Sindre Bremnes’s Telefon, unreleased, Monokrom Type Foundry. Photo by Frode Bo Helland, 2012. Telefon began from the lettering of architect Georg Fredrik Fasting. (Update: FontShop now carries Monokrom’s library, including the above Telefon.)

Eric Olson’s Colfax, 2012, Bryant, 2005.

Seeing them all I find the Erbar a construction to be a nice quirk, that when used in conjunction with a strict adherence to geometric ideals adds character and maybe even a bit of age to one’s face. Not age that tires, but that takes you back—like encountering the familiar face of an old friend. Let me know in the comments where else you’re seeing this. I’m interested.

(Update: A few I missed/Thanks for your comments: Jason Castle’s Sonrisa, 2011, is a contrasty (with the exception of its thinnest weight) condensed display face based on Erbar’s Koloss. Rudolf Koch’s Kabel, 1928—How on earth did I just skip over this? Allesandro Butti’s Semplicità, 1930, (2011 revivial by Patrick Griffin) features several spurless characters, including the a in question. Tomas Brousil’s NudistaKulturista, 2009 & Purista, 2007, each a stylistic/structural variation on a theme that employs the Erbar a. Lastly, Hoefler & Frere-Jones’s Verlag, 2006, just barely makes it onto this list given the counter shape of the bowl. Also, thanks Nick Sherman for pointing out that a more objective way of identifying the letter construction is by looking at the angle of the top join of the bowl. It’s for this reason mainly, and because they’re not geometric sanses, that I didn’t include faces like H&FJ’s Gotham, MVB’s Sweet Sans, or Hendrik Weber’s Edward. Also thanks Joe Clark for pointing out our publishing platform’s knack for turning quotes upside down.)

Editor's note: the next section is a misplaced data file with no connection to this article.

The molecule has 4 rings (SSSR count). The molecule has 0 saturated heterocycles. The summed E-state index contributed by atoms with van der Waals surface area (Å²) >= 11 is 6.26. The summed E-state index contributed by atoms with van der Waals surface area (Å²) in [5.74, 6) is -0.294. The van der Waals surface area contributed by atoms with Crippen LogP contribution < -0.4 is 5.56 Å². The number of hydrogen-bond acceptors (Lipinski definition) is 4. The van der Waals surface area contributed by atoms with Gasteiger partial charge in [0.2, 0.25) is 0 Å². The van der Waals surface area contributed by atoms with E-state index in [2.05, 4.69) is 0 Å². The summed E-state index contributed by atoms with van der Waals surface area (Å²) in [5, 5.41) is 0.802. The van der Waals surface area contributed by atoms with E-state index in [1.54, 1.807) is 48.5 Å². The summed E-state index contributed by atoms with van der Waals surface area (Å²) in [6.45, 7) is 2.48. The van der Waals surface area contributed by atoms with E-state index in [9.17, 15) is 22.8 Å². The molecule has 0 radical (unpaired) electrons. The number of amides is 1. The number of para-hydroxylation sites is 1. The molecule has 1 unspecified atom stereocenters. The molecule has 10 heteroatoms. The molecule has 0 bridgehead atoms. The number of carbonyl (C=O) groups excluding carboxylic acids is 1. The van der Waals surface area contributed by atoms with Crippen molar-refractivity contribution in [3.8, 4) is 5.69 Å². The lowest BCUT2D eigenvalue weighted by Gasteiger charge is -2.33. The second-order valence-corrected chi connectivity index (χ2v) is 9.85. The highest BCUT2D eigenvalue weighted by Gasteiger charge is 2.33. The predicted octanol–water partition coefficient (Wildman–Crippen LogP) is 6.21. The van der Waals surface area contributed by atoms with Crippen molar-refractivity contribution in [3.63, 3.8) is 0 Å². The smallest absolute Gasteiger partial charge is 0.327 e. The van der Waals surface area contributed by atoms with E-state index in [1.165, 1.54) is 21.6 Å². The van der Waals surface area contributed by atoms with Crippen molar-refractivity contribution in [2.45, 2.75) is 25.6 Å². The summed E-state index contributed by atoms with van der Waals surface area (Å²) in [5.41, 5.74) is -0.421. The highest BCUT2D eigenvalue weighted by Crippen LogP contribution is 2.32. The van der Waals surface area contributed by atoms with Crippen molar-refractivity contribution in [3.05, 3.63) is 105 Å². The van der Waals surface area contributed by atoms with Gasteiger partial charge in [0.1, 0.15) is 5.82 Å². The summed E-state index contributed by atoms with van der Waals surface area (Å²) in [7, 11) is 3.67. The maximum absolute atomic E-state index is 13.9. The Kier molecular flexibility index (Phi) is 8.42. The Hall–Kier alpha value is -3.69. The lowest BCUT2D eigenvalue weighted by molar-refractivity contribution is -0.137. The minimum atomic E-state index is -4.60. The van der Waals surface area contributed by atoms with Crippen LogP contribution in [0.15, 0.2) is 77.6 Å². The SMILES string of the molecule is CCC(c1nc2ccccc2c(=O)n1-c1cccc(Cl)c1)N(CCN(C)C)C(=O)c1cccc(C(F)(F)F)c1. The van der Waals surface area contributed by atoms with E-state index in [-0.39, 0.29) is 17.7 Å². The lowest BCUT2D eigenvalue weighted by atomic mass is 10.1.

1. Richard Taylor
    Posted November 15, 2012 at 8:00 PM | Permalink

    Nice idea for a piece. I’d have liked to see a bit more historical detail — a date or two wouldn’t have gone amiss.

    Other examples which spring to mind:
    Nudista by Suitcase
    Semplicita, like Recta an Italian revival by Canada Type

    (Semplicita is known as the ‘Italian Futura’, while Recta is the ‘Italian Helvetica’ — both fonts feature an ‘Erbar’ /a/, unlike their more famous German/Swiss counterparts.)

  2. Gabriel
    Posted November 16, 2012 at 12:06 AM | Permalink

    Brilliant observation. I’d love to explore some of the pre-Erbar types further. Verena and platform “a” are works of art

  3. Posted November 16, 2012 at 8:15 AM | Permalink